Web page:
Principle of Uniformity: Keynes’ Treatise
In his Treatise on Probability Keynes is critical of the principal of uniformity, suggesting the importance complexity.
Ch. XIX The Nature of Argument by Analogy
“The law of the Uniformity of Nature appears to me to amount to an assertion … of a generalised judgment of irrelevance, namely, of the irrelevance of mere position in time and space to generalisations which have no reference to particular positions in time and space. It is in respect of such position in time or space that ‘nature’ is supposed ‘uniform.’ …”
Ch. XXI The Nature of Inductive Argument Continued
This implicitly refers to Whitehead’s Holism:
“The kind of fundamental assumption about the character of material laws, on which scientists appear commonly to act, seems to me to be much less simple than the bare principle of Uniformity. They appear to assume something much more like what mathematicians call the principle of the superposition of small effects, or, as I prefer to call it, in this connection, the atomic character of natural law. The system of the material universe must consist, if this kind of assumption is warranted, of bodies which we may term (without any implication as to their size being conveyed thereby) legal atoms, such that each of them exercises its own separate, independent, and invariable effect, a change of the total state being compounded of a number of separate changes each of which is solely due to a separate portion of the preceding state. We do not have an invariable relation between particular bodies, but nevertheless each has on the others its own separate and invariable effect, which does not change with changing circumstances, although, of course, the total effect may be changed to almost any extent if all the other accompanying causes are different. Each atom can, according to this theory, be treated as a separate cause and does not enter into different organic combinations in each of which it is regulated by different laws.
Perhaps it has not always been realised that this atomic uniformity is in no way implied by the principle of the Uniformity of Nature. Yet there might well be quite different laws for wholes of different degrees of complexity, and laws of connection between complexes which could not be stated in terms of laws connecting individual parts. In this case natural law would be organic and not, as it is generally supposed, atomic. If every configuration of the Universe were subject to a separate and independent law, or if very small differences between bodies—in their shape or size, for instance,—led to their obeying quite different laws, prediction would be impossible and the inductive method useless. Yet nature might still be uniform, causation sovereign, and laws timeless and absolute.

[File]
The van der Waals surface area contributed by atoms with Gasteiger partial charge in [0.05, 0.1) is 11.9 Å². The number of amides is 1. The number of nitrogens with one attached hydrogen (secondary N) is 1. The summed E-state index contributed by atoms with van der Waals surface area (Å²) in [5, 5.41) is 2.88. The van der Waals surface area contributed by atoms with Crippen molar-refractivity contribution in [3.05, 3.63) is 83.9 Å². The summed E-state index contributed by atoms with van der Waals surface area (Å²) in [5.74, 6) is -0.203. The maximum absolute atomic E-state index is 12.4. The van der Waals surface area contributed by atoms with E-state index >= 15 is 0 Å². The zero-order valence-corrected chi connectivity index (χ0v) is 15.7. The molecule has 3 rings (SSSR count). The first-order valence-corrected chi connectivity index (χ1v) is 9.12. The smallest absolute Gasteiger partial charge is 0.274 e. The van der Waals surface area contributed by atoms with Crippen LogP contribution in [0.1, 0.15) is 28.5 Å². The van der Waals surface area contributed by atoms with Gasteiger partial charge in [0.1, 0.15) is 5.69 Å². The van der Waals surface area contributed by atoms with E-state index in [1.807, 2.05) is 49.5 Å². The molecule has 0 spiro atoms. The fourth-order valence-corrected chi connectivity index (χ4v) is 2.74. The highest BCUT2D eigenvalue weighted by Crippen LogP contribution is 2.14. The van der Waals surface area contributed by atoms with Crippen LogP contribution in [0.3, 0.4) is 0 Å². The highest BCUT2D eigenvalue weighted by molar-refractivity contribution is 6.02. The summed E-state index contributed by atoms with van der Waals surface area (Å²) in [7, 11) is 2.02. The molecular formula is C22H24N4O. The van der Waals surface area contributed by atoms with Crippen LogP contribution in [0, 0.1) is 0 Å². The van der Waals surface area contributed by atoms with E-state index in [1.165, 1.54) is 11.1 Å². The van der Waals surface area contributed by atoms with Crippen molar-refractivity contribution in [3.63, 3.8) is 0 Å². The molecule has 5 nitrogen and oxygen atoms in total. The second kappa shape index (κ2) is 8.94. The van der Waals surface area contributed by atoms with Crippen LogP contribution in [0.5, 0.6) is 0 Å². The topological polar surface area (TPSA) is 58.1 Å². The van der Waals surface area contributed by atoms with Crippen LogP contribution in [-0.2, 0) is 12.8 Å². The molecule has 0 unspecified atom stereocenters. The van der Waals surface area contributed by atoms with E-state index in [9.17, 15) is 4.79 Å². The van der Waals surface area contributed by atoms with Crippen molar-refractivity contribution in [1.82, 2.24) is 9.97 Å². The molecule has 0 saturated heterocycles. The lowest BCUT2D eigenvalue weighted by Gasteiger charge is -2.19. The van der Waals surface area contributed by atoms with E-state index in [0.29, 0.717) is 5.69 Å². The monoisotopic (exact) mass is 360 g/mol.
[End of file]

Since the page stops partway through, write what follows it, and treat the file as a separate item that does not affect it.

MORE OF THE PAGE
The scientist wishes, in fact, to assume that the occurrence of a phenomenon which has appeared as part of a more complex phenomenon, may be some reason for expecting it to be associated on another occasion with part of the same complex. Yet if different wholes were subject to different laws quâ wholes and not simply on account of and in proportion to the differences of their parts, knowledge of a part could not lead, it would seem, even to presumptive or probable knowledge as to its association with other parts. Given, on the other hand, a number of legally atomic units and the laws connecting them, it would be possible to deduce their effects pro tanto without an exhaustive knowledge of all the coexisting circumstances.